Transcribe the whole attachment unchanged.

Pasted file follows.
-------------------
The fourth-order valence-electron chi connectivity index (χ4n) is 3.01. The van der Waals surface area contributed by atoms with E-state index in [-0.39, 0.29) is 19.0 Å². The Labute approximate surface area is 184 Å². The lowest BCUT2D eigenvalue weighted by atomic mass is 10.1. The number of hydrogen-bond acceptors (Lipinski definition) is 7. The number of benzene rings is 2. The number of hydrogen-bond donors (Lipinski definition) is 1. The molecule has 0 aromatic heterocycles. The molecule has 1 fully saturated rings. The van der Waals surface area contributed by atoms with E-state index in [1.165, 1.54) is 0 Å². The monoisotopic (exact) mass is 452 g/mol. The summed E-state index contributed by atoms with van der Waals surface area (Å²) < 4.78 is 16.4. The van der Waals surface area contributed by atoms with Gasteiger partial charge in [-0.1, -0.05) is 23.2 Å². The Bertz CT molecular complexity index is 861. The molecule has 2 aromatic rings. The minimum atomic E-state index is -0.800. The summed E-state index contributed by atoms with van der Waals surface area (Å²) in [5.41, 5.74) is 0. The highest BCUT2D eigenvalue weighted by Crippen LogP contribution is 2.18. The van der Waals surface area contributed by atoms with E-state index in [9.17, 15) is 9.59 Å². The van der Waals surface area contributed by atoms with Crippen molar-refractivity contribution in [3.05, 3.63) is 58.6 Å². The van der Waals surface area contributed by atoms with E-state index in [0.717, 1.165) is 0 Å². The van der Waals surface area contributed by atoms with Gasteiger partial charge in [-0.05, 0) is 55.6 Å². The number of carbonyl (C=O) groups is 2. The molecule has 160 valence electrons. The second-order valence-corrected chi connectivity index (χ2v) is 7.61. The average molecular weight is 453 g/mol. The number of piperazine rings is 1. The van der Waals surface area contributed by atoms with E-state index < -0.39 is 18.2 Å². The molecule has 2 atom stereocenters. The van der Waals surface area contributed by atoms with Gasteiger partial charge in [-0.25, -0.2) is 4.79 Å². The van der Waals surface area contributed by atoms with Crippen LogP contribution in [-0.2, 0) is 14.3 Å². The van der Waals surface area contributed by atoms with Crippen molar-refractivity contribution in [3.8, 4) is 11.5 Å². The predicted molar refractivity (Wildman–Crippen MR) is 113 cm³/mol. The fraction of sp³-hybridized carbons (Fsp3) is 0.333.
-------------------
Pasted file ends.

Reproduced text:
The fourth-order valence-electron chi connectivity index (χ4n) is 3.01. The van der Waals surface area contributed by atoms with E-state index in [-0.39, 0.29) is 19.0 Å². The Labute approximate surface area is 184 Å². The lowest BCUT2D eigenvalue weighted by atomic mass is 10.1. The number of hydrogen-bond acceptors (Lipinski definition) is 7. The number of benzene rings is 2. The number of hydrogen-bond donors (Lipinski definition) is 1. The molecule has 0 aromatic heterocycles. The molecule has 1 fully saturated rings. The van der Waals surface area contributed by atoms with E-state index in [1.165, 1.54) is 0 Å². The monoisotopic (exact) mass is 452 g/mol. The summed E-state index contributed by atoms with van der Waals surface area (Å²) < 4.78 is 16.4. The van der Waals surface area contributed by atoms with Gasteiger partial charge in [-0.1, -0.05) is 23.2 Å². The Bertz CT molecular complexity index is 861. The molecule has 2 aromatic rings. The minimum atomic E-state index is -0.800. The summed E-state index contributed by atoms with van der Waals surface area (Å²) in [5.41, 5.74) is 0. The highest BCUT2D eigenvalue weighted by Crippen LogP contribution is 2.18. The van der Waals surface area contributed by atoms with E-state index in [9.17, 15) is 9.59 Å². The van der Waals surface area contributed by atoms with Crippen molar-refractivity contribution in [3.05, 3.63) is 58.6 Å². The van der Waals surface area contributed by atoms with E-state index in [0.717, 1.165) is 0 Å². The van der Waals surface area contributed by atoms with Gasteiger partial charge in [-0.05, 0) is 55.6 Å². The number of carbonyl (C=O) groups is 2. The molecule has 160 valence electrons. The second-order valence-corrected chi connectivity index (χ2v) is 7.61. The average molecular weight is 453 g/mol. The number of piperazine rings is 1. The van der Waals surface area contributed by atoms with E-state index < -0.39 is 18.2 Å². The molecule has 2 atom stereocenters. The van der Waals surface area contributed by atoms with Gasteiger partial charge in [-0.25, -0.2) is 4.79 Å². The van der Waals surface area contributed by atoms with Crippen LogP contribution in [-0.2, 0) is 14.3 Å². The van der Waals surface area contributed by atoms with Crippen molar-refractivity contribution in [3.8, 4) is 11.5 Å². The predicted molar refractivity (Wildman–Crippen MR) is 113 cm³/mol. The fraction of sp³-hybridized carbons (Fsp3) is 0.333.